Actress-Writers in Germany from Enlightenment to Romanticism
New Studies in the "Age of Goethe"
In the last three decades of the eighteenth century, a small but significant number of German actresses, including Sophie Albrecht (1757-1840), Marianne Ehrmann (1755-1795), and Elise Bürger (1769-1833), began to publish poetry, autobiographies, drama, and short fiction under their own names. These "actress-writers" came of age at a time when the status of the actress was beginning to be radically redefined in accordance with Enlightenment aesthetics and the cult of sensibility as the model of the enterprising actress-director in the tradition of Caroline Neuber gave way to an idealized view of the actress as sentimental heroine. The Mask and the Quill: Actress-Writers in Germany from Enlightenment to Romanticism is an exploration of this generation of actress-writers, their significance for German literary and cultural history, and their attempts to come to terms with the new image of the actress through literature and performance.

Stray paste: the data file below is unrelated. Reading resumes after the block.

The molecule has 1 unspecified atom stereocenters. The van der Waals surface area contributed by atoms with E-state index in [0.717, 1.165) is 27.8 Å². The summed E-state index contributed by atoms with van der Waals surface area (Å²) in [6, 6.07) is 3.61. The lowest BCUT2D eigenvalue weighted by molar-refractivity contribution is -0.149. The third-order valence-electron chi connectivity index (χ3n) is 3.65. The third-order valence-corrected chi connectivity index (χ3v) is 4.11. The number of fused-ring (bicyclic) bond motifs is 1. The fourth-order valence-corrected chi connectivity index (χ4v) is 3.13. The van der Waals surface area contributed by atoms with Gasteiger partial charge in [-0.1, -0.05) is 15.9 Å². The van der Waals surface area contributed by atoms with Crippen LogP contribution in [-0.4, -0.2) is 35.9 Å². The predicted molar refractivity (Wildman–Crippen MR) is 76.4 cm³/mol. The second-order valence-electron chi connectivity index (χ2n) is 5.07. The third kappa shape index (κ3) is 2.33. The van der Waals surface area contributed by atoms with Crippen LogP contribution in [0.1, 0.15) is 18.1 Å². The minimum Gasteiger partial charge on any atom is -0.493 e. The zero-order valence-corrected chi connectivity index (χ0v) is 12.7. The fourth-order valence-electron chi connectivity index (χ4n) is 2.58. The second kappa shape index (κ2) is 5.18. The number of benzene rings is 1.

"The Mask and the Quill is an important contribution to German studies, gender studies, and performance studies."--Lena Heilmann, University of Washington, Seattle, Modern Language Review 108:1 (2013):316-317.
""Dupree unfolds a fascinating, comprehensive, and coherent argument focusing on a wide range of literary genres of self-expression in order to get a larger picture of the literary imagination of the actress-writer circa 1800, starting with the culturally "imagined" new type of "Gefühlsschauspielerin" (Ackermann) and continuing with the different modes and forms of "self-imagining" by Albrecht,Ehrmann, and Bürger."
--Gaby Pailer, University of British Columbia,Vancouver; Seminar: A Journal of Germanic Studies (September 2014)
About the author:
Mary Helen Dupree is Assistant Professor at Georgetown University.
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